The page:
When should I hire an expert? Should I use a generalist agency or several specialist agencies?
We’re gonna break into nuclear science here but: a generalist agency is one that handles all kinds of general marketing, from content creation to SEO, to analytics, etc. To put it simply, a jack of all trades. Contrary to this, a specialist agency is one that specialises in one of these areas.
So now that’s clear, is it best to hire one that does it all, or hire a few that specialise in one? There’s no wrong or right answer, but there are pros and cons to each.
Narrow down your needs. Start by determining if you need a few marketing channels or a much bigger list. Consider this: do you tend to use one marketing discipline more than others? Then you’re probably better off with a specialist agency. If you want to keep that focus and add one more, perhaps consider hiring a second specialist agency.
You might also want to strengthen all of your disciplines, in which case a generalist agency is great, but keep in mind that this does not mean that your account team will not be made up of specialists who are experts in your preferred marketing channels. A team of electricians will know how to fix your oven, but they probably won’t be able to replicate Mary Berry’s famous recipe for apricot frangipane tart.
But sometimes you do need a little help all around and might opt for the generalist agency. In this case, it’s important to know who will be on your team.
Be mindful of your budget. Some companies don’t realise their budget is not what they think it is until they understand how much in-depth work needs to be done.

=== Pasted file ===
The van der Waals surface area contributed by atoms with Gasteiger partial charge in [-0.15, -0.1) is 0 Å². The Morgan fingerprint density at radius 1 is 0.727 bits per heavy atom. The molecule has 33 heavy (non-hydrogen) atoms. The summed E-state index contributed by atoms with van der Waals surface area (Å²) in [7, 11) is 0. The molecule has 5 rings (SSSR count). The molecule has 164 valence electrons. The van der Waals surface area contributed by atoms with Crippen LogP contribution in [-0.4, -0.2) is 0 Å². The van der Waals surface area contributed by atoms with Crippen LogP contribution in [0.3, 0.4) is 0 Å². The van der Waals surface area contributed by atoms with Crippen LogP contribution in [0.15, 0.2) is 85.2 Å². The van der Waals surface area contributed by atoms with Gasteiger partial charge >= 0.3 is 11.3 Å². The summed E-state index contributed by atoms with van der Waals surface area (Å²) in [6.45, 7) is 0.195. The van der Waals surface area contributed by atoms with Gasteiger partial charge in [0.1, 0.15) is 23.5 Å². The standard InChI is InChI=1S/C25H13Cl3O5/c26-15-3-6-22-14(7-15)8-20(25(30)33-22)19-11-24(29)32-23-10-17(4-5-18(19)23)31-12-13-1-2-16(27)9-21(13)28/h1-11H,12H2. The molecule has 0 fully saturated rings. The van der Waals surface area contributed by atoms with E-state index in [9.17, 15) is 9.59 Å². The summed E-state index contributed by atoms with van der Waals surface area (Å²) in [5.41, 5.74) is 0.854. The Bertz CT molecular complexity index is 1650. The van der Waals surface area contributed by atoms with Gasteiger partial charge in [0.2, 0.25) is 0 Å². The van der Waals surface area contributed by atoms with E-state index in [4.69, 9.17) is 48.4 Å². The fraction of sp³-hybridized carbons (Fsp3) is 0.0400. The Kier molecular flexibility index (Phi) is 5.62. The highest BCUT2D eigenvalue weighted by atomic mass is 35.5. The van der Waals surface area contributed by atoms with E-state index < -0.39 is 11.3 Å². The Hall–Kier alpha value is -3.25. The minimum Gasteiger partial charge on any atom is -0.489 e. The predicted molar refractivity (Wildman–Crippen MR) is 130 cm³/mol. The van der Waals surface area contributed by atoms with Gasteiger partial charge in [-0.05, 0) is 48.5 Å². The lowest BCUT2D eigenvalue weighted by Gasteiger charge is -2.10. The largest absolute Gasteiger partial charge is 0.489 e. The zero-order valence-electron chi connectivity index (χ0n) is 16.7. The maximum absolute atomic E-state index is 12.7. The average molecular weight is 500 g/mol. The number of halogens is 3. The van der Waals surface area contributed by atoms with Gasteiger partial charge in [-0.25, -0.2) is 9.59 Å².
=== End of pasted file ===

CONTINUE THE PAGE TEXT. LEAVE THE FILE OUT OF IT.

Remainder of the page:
Depending on what the discipline is (specific customisation, SEO, bespoke website…) a company will need one or several specialist agencies. Most of them partner up, and together can bring incredible solutions. In these cases, it is worth asking in advance who they will bring to the table and amend your budget accordingly.
Performance or convenience? When it comes to performance, specialists will excel at what they do so it’s well worth the time it takes to manage multiple specialists.
Remember that it doesn’t always have to be a choice between the two: if you have an in-house team, or a generalist agency already, it’s okay to bring a specialist to help in only one area.
How can I improve my positioning?
Now we know SEO is important for your site to appear as high as possible in related searches. So, can you do that just by adding a few keywords here and there? You probably guessed it already, but the answer is a redundant no. There are a lot of things that you can do to get up on the search ladder, but here are the top three ones to begin with:
Site performance.User experience is one of the most important factors, and one great start is looking at your website’s speed. Nobody likes to wait around for a site to load, so the quicker it does, the better. Compress images, move or delete objects, and enable browser caching.
Optimise for mobile. In this day and age, more people look at websites through their mobiles than on a computer. Think of the first three to five objectives of your site’s visitors and ensure they can be accomplished on a mobile site effortlessly.
Links. Make sure internal and external links are working, and fix all those 404 errors. Be careful with your anchor texts (don’t abuse it!) and set Google Alerts to help you keep track of your brand mentions across the web.
SEO might sound complicated, but it’s an essential part of making the most of your website and getting your brand or product noticed and thriving. From planning to design, launching a new site can be overwhelming, but if you involve the right teams from the start it will turn out just fine.
Back to our movie situation, it is important that you first have a proactive attitude to attract that audience to watch your first movie.
Unifying efforts with specialists and bringing the right people on the table will make the project smooth and of the best performance.
The goal is to bring your initial audience back from part 2 of your production, so keep your site and content relevant. No brainer!
Following these simple steps will show a quick return on effort and investment, which will produce a resonant effect on your digital exposure.